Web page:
MagAO Commissioning Day 1: Left-Handed Vulture Droppings

We had an exciting day on the MagAO project here at Las Campanas Observatory.  There were bugs, birds, left-handed translations, a handoff, some solidified N2, and the sun got a little fainter too.

Today was the crew changeover.  See Katies’s post about how the next Turno was shown the workings of Clio’s dewar and LN2 refilling procedure.

The big excitement for the day was the solar eclipse.  See this post for more on MagAO’s first on-sky results.

We got a little done on the NAS today too.  Alan did a bunch of guider testing, and has declared victory. Jared and Katie tested the bayside stage motors, our very powerful X-Y-Z translation motors which move the entire W-Unit to align and focus.  These weren’t tested last night since we like to be careful and make sure we don’t destroy the project (as a general rule).  We tested their movement in 3 axes to verify that everything works smoothly and that no hoses or cables are pinched.  Now, in optics the Z-axis is traditionally along the optical axis, and positive in the direction of motion of photons.  Katie noticed that our X and Y axes then follow the “left-hand rule” for their coordinates, and was inspired to pose for a picture.  This is Katie’s way of saying, politely, that we do things a little backwards at Arizona.

Katie demonstrates the "left-hand rule" for the coordinate system of the X, Y, Z Bayside stages.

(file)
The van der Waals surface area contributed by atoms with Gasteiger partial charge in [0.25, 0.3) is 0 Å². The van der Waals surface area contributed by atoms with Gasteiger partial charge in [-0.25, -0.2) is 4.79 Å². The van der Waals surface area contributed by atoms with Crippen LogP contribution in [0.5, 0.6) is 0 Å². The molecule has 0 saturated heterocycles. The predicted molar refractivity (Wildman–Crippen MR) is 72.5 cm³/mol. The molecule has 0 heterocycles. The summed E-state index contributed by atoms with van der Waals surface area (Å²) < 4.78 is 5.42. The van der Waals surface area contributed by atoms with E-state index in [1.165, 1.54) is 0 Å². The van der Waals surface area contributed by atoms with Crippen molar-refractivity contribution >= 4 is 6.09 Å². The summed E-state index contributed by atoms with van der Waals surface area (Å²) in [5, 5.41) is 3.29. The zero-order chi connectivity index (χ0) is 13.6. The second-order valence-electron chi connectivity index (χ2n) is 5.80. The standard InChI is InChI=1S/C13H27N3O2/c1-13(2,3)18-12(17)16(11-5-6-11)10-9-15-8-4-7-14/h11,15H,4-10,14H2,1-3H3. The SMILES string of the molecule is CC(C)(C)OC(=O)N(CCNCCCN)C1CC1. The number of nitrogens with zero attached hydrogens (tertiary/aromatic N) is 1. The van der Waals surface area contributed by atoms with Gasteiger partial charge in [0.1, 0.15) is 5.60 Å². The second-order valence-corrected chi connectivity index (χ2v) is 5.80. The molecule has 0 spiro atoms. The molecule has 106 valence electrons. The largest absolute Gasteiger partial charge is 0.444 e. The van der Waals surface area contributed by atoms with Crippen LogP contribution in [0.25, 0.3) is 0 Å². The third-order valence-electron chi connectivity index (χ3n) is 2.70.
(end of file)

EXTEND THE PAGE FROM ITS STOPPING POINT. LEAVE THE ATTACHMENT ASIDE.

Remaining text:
After getting the stages up and running, we could then align the system.  This means using the stages to get our artificial star on the optical axis of the W-unit.  With a pyramid AO system, we always feel good when we get a nice set of 4 round pupil images.

Our pyramid wavefront sensor pupils at left, and the VisAO spot on the left.
Here Jared is showing some relief that everything turned back on.

There have been a few animal sightings.  She’s the only one on the project to date, but Katie has seen a bunch of bugs.  It is spring, so maybe they are coming out.  We also saw a turkey vulture circling the summit.  Nobody got a good pic, but there was unambiguous evidence of its passage.

Our various mothers are going to be disappointed.

Quotes of the Day:
While discussing VisAO’s tiny field of view:
Matt Walker: “it would take a long time to do a sky survey with an 8 arcsecond field of view”
Alan Uomoto: “well, that depends, do you want to do it at 20 milliarcseconds?”
(good comeback Alan)

Tyson Hare: “Look how easy it is to entertain a room full of nerds.”  (during the eclipse)

After the eclipse, we were treated to yet one more amazing LCO sunset.

The Magellan 6.5m telescopes at sunset. Clay at left, Baade on the right.